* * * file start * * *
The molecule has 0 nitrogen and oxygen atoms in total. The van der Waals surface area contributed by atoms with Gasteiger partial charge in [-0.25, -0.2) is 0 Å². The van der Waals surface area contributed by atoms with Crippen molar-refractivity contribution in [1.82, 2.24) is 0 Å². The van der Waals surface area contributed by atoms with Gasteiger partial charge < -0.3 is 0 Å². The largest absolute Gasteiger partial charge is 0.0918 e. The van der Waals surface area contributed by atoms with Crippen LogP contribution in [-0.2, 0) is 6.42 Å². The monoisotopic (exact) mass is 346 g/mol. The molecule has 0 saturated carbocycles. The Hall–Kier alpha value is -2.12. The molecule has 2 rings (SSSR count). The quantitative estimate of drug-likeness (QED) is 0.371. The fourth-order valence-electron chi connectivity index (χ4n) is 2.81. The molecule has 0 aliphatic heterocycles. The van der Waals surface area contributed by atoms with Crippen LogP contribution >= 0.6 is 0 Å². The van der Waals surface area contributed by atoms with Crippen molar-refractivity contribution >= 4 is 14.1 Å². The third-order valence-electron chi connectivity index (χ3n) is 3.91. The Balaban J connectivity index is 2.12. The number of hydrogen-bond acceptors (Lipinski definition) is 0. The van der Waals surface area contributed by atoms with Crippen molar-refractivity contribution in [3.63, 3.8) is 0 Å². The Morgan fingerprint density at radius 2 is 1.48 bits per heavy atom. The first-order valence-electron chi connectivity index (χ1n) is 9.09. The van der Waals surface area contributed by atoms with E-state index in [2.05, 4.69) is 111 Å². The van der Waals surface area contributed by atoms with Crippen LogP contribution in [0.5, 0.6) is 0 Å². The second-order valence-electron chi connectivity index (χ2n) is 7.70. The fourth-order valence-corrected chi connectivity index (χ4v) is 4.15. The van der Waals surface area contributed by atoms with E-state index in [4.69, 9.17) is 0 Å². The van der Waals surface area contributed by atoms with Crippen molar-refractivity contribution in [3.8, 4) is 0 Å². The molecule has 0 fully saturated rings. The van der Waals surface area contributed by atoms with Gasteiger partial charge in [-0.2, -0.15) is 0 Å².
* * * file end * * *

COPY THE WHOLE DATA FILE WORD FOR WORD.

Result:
The molecule has 0 nitrogen and oxygen atoms in total. The van der Waals surface area contributed by atoms with Gasteiger partial charge in [-0.25, -0.2) is 0 Å². The van der Waals surface area contributed by atoms with Crippen molar-refractivity contribution in [1.82, 2.24) is 0 Å². The van der Waals surface area contributed by atoms with Gasteiger partial charge < -0.3 is 0 Å². The largest absolute Gasteiger partial charge is 0.0918 e. The van der Waals surface area contributed by atoms with Crippen LogP contribution in [-0.2, 0) is 6.42 Å². The monoisotopic (exact) mass is 346 g/mol. The molecule has 0 saturated carbocycles. The Hall–Kier alpha value is -2.12. The molecule has 2 rings (SSSR count). The quantitative estimate of drug-likeness (QED) is 0.371. The fourth-order valence-electron chi connectivity index (χ4n) is 2.81. The molecule has 0 aliphatic heterocycles. The van der Waals surface area contributed by atoms with Crippen LogP contribution >= 0.6 is 0 Å². The van der Waals surface area contributed by atoms with Crippen molar-refractivity contribution >= 4 is 14.1 Å². The third-order valence-electron chi connectivity index (χ3n) is 3.91. The Balaban J connectivity index is 2.12. The number of hydrogen-bond acceptors (Lipinski definition) is 0. The van der Waals surface area contributed by atoms with Crippen molar-refractivity contribution in [3.63, 3.8) is 0 Å². The Morgan fingerprint density at radius 2 is 1.48 bits per heavy atom. The first-order valence-electron chi connectivity index (χ1n) is 9.09. The van der Waals surface area contributed by atoms with E-state index in [2.05, 4.69) is 111 Å². The van der Waals surface area contributed by atoms with Crippen LogP contribution in [0.5, 0.6) is 0 Å². The second-order valence-electron chi connectivity index (χ2n) is 7.70. The fourth-order valence-corrected chi connectivity index (χ4v) is 4.15. The van der Waals surface area contributed by atoms with E-state index in [4.69, 9.17) is 0 Å². The van der Waals surface area contributed by atoms with Crippen molar-refractivity contribution in [3.8, 4) is 0 Å². The molecule has 0 fully saturated rings. The van der Waals surface area contributed by atoms with Gasteiger partial charge in [-0.2, -0.15) is 0 Å².